Science Project for Kids Involving Eggs
- Teach kids about osmosis by experimenting with eggs and vinegar. Have the kids place a raw egg, in the shell, in a bowl of vinegar so the egg is completely covered. Wait two days, then carefully drain the vinegar from the bowl. Gently lift the egg, being careful not to break the membrane. The kids will notice that the egg feels rubbery. Discuss that the vinegar is acidic and absorbs into the eggshell, dissolving it. What is left is a flexible membrane that holds the egg together.
- Kids can learn about the effect that the gravitational pull of the sun has on balance. On the spring or autumn equinox (about March 20 and Sept. 23), give kids a raw egg and ask them to try to balance it on end on a clean table. It is said the gravitational pull of the sun can help the egg stand on end. Next, have the kids create a small mound of salt on the table, and balance the egg on the salt. Once the egg is standing upright, carefully blow away the excess salt. The salt crystals are tiny cubes that create a pedestal for the egg to rest on.
- Teach kids about density with a floating/sinking egg experiment. Fill two bowls with warm water. Add three tablespoons of salt to one bowl of water and stir until the salt is completely dissolved. Label the bowels so the kids don’t mix them up. Next ask the kids to put one raw egg in each bowl. The egg in saltwater floats and the other sinks because saltwater is denser than plain tap water.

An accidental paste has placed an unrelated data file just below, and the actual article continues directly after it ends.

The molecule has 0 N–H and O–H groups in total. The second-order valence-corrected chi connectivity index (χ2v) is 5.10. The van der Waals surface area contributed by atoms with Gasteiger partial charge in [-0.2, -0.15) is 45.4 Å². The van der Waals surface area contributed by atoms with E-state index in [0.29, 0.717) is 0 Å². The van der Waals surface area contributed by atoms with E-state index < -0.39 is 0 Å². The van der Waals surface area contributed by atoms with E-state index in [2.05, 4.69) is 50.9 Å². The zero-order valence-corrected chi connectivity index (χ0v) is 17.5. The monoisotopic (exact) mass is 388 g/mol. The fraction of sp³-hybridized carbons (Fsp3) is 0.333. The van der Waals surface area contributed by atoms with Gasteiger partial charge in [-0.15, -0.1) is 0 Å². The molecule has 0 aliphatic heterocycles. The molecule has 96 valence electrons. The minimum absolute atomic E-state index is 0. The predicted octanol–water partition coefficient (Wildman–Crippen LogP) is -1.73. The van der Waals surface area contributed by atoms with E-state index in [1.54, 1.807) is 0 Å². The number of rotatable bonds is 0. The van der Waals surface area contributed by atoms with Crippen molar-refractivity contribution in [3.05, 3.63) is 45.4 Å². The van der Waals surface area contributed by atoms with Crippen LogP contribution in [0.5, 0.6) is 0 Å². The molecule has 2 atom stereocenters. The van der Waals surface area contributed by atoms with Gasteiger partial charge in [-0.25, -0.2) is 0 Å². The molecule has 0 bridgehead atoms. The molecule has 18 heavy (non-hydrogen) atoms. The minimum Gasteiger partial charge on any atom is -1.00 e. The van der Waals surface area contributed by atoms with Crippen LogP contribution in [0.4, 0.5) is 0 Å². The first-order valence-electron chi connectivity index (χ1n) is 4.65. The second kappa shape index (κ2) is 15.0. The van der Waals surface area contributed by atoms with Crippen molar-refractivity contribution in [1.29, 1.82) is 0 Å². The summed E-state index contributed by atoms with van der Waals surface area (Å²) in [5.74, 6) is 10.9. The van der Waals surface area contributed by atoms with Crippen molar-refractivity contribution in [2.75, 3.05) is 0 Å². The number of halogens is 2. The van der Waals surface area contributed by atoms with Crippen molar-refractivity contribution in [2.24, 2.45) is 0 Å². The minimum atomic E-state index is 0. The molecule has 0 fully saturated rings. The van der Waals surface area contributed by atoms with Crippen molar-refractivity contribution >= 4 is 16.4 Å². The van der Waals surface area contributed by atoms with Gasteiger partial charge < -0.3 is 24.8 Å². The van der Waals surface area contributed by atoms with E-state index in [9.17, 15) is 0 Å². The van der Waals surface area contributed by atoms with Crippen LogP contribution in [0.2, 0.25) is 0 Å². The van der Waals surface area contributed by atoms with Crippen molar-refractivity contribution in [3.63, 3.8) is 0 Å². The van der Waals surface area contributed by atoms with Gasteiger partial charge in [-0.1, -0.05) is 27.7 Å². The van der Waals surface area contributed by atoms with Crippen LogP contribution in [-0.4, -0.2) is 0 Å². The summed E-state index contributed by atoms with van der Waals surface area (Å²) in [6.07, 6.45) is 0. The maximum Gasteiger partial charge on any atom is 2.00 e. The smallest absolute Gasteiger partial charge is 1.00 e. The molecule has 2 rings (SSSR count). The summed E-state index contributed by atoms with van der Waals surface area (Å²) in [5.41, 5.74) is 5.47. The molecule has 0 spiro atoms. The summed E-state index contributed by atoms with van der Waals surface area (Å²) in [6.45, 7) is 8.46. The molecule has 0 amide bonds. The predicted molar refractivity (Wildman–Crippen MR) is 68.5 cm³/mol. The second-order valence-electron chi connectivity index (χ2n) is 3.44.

- Use the bottled egg experiment to teach kids about air pressure. Find a glass bottle with an opening a bit smaller than an egg. Have kids place the bottle in a bowl of warm water for about five minutes, then move it to the bowl of ice water. Place a wet, peeled, hard-boiled egg in the opening of the bottle with the narrow point facing down. The egg will slowly slide into the bottle. Have the kids remove the egg by holding the bottle upside down so the egg is near the opening. Next, ask one kid to blow hard into the bottle with his mouth tight around the opening. The kid should then turn the bottle away from himself and the egg will fly out! Hot air expands and cold air contracts, causing the egg to be pushed into the warm bottle. Blowing in the bottle raises the air pressure causing the air and egg to rush out.